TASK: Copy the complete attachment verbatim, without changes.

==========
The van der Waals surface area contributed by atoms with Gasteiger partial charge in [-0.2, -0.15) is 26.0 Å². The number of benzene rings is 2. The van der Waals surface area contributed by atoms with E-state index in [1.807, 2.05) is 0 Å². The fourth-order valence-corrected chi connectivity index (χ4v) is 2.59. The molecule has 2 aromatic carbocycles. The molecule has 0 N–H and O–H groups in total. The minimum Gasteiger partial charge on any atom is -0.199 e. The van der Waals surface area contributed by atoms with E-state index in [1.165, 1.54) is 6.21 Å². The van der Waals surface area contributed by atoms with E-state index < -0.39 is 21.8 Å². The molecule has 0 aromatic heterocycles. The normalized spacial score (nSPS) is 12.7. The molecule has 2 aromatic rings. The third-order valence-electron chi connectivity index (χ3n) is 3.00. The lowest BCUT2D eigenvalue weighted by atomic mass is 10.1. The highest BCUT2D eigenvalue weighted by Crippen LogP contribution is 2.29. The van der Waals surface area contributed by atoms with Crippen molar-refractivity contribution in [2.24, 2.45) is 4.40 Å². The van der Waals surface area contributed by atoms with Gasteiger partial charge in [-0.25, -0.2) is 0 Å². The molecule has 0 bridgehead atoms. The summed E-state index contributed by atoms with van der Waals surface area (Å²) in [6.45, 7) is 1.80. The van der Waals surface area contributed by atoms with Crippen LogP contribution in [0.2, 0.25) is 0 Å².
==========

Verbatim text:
The van der Waals surface area contributed by atoms with Gasteiger partial charge in [-0.2, -0.15) is 26.0 Å². The number of benzene rings is 2. The van der Waals surface area contributed by atoms with E-state index in [1.807, 2.05) is 0 Å². The fourth-order valence-corrected chi connectivity index (χ4v) is 2.59. The molecule has 2 aromatic carbocycles. The molecule has 0 N–H and O–H groups in total. The minimum Gasteiger partial charge on any atom is -0.199 e. The van der Waals surface area contributed by atoms with E-state index in [1.165, 1.54) is 6.21 Å². The van der Waals surface area contributed by atoms with E-state index < -0.39 is 21.8 Å². The molecule has 0 aromatic heterocycles. The normalized spacial score (nSPS) is 12.7. The molecule has 2 aromatic rings. The third-order valence-electron chi connectivity index (χ3n) is 3.00. The lowest BCUT2D eigenvalue weighted by atomic mass is 10.1. The highest BCUT2D eigenvalue weighted by Crippen LogP contribution is 2.29. The van der Waals surface area contributed by atoms with Crippen molar-refractivity contribution in [2.24, 2.45) is 4.40 Å². The van der Waals surface area contributed by atoms with Gasteiger partial charge in [-0.25, -0.2) is 0 Å². The molecule has 0 bridgehead atoms. The summed E-state index contributed by atoms with van der Waals surface area (Å²) in [6.45, 7) is 1.80. The van der Waals surface area contributed by atoms with Crippen LogP contribution in [0.2, 0.25) is 0 Å².